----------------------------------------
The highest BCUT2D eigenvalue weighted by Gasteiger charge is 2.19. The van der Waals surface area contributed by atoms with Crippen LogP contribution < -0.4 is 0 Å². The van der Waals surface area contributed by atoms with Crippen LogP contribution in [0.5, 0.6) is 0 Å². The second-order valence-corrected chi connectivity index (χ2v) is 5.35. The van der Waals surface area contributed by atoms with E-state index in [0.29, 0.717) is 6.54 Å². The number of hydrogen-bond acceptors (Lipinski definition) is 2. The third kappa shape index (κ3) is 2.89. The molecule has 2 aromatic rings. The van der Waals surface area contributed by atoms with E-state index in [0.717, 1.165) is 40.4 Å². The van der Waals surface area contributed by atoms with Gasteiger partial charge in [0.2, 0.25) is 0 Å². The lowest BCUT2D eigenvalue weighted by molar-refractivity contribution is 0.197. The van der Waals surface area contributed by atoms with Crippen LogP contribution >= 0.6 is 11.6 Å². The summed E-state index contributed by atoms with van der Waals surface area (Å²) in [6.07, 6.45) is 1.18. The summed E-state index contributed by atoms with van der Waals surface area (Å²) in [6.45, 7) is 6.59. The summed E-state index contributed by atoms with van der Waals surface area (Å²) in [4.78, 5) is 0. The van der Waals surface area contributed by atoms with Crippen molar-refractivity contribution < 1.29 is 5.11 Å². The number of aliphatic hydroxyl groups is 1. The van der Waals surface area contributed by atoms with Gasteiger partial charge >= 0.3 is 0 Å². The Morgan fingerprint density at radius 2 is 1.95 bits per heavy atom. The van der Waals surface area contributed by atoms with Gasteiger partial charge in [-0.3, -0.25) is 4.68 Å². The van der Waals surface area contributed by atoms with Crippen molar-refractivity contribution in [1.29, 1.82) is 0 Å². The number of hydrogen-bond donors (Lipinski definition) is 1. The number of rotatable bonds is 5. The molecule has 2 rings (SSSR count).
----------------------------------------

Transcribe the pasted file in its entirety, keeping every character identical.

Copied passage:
The highest BCUT2D eigenvalue weighted by Gasteiger charge is 2.19. The van der Waals surface area contributed by atoms with Crippen LogP contribution < -0.4 is 0 Å². The van der Waals surface area contributed by atoms with Crippen LogP contribution in [0.5, 0.6) is 0 Å². The second-order valence-corrected chi connectivity index (χ2v) is 5.35. The van der Waals surface area contributed by atoms with E-state index in [0.29, 0.717) is 6.54 Å². The number of hydrogen-bond acceptors (Lipinski definition) is 2. The third kappa shape index (κ3) is 2.89. The molecule has 2 aromatic rings. The van der Waals surface area contributed by atoms with E-state index in [0.717, 1.165) is 40.4 Å². The van der Waals surface area contributed by atoms with Gasteiger partial charge in [0.2, 0.25) is 0 Å². The lowest BCUT2D eigenvalue weighted by molar-refractivity contribution is 0.197. The van der Waals surface area contributed by atoms with Crippen LogP contribution >= 0.6 is 11.6 Å². The summed E-state index contributed by atoms with van der Waals surface area (Å²) in [6.07, 6.45) is 1.18. The summed E-state index contributed by atoms with van der Waals surface area (Å²) in [6.45, 7) is 6.59. The summed E-state index contributed by atoms with van der Waals surface area (Å²) in [4.78, 5) is 0. The van der Waals surface area contributed by atoms with Crippen molar-refractivity contribution < 1.29 is 5.11 Å². The number of aliphatic hydroxyl groups is 1. The van der Waals surface area contributed by atoms with Gasteiger partial charge >= 0.3 is 0 Å². The Morgan fingerprint density at radius 2 is 1.95 bits per heavy atom. The van der Waals surface area contributed by atoms with Gasteiger partial charge in [-0.3, -0.25) is 4.68 Å². The van der Waals surface area contributed by atoms with Crippen molar-refractivity contribution in [1.29, 1.82) is 0 Å². The number of hydrogen-bond donors (Lipinski definition) is 1. The number of rotatable bonds is 5. The molecule has 2 rings (SSSR count).